COVID-19 vaccine passports have been debated since the moment the idea was brough to the table here in the UK. While in other countries, like Israel, have already introduced them to closely monitor the circulation of the virus.
The pros and the cons
According to Ursula von der Leyen, the European Commission (EC) president, the 'Digital Green Pass' would be essential in boosting the travel and tourism industries which are in dire need of saving as they were one of the most, if not the most, affected sectors of the global economy. She also explains that:
The Digital Green Pass should facilitate Europeans' lives. The aim is to gradually enable them to move safely in the EU or abroad for work or tourism.
But not everyone is as optimistic about 'freedom passports' has Ms. von der Leyen. Although there's no denying its utility would be beneficial for many of our bleeding industries, the World Health Organization's leader of the public health emergencies program, Dr. Mike Ryan, believes that introducing them on a wider scale could be harmful in other ways. During a virtual news conference, the top medic said:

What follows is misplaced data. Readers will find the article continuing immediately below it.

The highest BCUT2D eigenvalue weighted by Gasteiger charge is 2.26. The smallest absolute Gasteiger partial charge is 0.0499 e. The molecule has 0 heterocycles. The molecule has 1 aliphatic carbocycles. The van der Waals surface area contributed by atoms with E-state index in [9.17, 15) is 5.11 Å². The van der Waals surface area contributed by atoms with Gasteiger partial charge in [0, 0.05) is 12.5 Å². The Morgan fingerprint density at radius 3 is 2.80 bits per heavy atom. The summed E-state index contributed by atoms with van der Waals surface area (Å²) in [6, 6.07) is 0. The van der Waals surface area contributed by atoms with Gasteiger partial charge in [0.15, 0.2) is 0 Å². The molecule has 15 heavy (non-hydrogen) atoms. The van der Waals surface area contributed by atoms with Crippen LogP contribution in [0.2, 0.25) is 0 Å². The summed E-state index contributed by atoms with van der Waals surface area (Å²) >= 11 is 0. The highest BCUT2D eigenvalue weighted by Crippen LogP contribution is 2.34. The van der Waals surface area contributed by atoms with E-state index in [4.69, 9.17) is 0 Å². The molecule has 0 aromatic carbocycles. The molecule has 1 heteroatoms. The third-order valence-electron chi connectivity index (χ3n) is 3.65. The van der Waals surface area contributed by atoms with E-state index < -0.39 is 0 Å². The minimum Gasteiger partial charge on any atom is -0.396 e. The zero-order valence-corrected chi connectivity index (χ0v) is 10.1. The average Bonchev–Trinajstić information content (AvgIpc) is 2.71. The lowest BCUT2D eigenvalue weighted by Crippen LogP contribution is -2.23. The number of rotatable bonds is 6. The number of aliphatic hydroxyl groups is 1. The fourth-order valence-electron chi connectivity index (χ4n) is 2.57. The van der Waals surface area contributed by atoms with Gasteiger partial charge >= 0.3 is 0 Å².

This is a complex issue...There are ethical issues regarding equity, we already have a huge issue with vaccine equity in the world. The imposition of requirements for certification of vaccination before travel could introduce another layer or such inequity.
If you don't have access to a vaccine in the country then you will effectively become isolated as a country as vaccine passports kick in. So there are many, many, many issues.
A recommendation to be reconsidered?
As it currently stands, the WHO have temporarily supported the use of vaccine passports for international travel as some corridors have progressively been opening up. However, they will be getting together on 15 April to conclude whether or not they should make the recommendation permanent.